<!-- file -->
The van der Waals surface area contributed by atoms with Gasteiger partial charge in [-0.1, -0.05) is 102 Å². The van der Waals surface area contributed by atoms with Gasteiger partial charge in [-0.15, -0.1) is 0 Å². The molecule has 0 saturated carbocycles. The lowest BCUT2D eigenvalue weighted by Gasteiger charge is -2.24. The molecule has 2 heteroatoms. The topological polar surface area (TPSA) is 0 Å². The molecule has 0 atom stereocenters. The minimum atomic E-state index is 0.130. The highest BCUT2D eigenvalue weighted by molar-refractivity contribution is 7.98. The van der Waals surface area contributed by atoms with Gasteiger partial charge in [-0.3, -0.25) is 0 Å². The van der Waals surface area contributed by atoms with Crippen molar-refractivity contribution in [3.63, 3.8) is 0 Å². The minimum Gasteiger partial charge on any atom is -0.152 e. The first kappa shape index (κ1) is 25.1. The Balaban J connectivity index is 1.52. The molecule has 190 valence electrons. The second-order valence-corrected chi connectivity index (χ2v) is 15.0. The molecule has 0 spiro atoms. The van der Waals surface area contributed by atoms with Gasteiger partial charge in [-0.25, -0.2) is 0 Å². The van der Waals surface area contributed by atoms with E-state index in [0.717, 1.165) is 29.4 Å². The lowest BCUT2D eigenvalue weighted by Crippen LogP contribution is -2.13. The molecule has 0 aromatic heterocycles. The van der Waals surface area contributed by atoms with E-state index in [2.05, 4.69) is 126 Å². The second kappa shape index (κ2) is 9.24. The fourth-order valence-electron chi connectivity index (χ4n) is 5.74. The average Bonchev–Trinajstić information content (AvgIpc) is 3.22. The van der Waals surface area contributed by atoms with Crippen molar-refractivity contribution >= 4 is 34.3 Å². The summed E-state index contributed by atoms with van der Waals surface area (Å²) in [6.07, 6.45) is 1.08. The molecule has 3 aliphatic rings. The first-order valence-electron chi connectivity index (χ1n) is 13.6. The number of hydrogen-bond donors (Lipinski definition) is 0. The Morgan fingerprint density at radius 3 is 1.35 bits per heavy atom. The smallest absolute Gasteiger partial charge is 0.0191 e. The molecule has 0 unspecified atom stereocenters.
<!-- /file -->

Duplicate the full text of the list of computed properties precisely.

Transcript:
The van der Waals surface area contributed by atoms with Gasteiger partial charge in [-0.1, -0.05) is 102 Å². The van der Waals surface area contributed by atoms with Gasteiger partial charge in [-0.15, -0.1) is 0 Å². The molecule has 0 saturated carbocycles. The lowest BCUT2D eigenvalue weighted by Gasteiger charge is -2.24. The molecule has 2 heteroatoms. The topological polar surface area (TPSA) is 0 Å². The molecule has 0 atom stereocenters. The minimum atomic E-state index is 0.130. The highest BCUT2D eigenvalue weighted by molar-refractivity contribution is 7.98. The van der Waals surface area contributed by atoms with Gasteiger partial charge in [-0.3, -0.25) is 0 Å². The van der Waals surface area contributed by atoms with Crippen molar-refractivity contribution in [3.63, 3.8) is 0 Å². The minimum Gasteiger partial charge on any atom is -0.152 e. The first kappa shape index (κ1) is 25.1. The Balaban J connectivity index is 1.52. The molecule has 190 valence electrons. The second-order valence-corrected chi connectivity index (χ2v) is 15.0. The molecule has 0 spiro atoms. The van der Waals surface area contributed by atoms with Gasteiger partial charge in [-0.25, -0.2) is 0 Å². The van der Waals surface area contributed by atoms with E-state index in [0.717, 1.165) is 29.4 Å². The lowest BCUT2D eigenvalue weighted by Crippen LogP contribution is -2.13. The molecule has 0 aromatic heterocycles. The van der Waals surface area contributed by atoms with E-state index in [2.05, 4.69) is 126 Å². The second kappa shape index (κ2) is 9.24. The fourth-order valence-electron chi connectivity index (χ4n) is 5.74. The average Bonchev–Trinajstić information content (AvgIpc) is 3.22. The van der Waals surface area contributed by atoms with Crippen molar-refractivity contribution >= 4 is 34.3 Å². The summed E-state index contributed by atoms with van der Waals surface area (Å²) in [6.07, 6.45) is 1.08. The molecule has 3 aliphatic rings. The first-order valence-electron chi connectivity index (χ1n) is 13.6. The number of hydrogen-bond donors (Lipinski definition) is 0. The Morgan fingerprint density at radius 3 is 1.35 bits per heavy atom. The smallest absolute Gasteiger partial charge is 0.0191 e. The molecule has 0 unspecified atom stereocenters.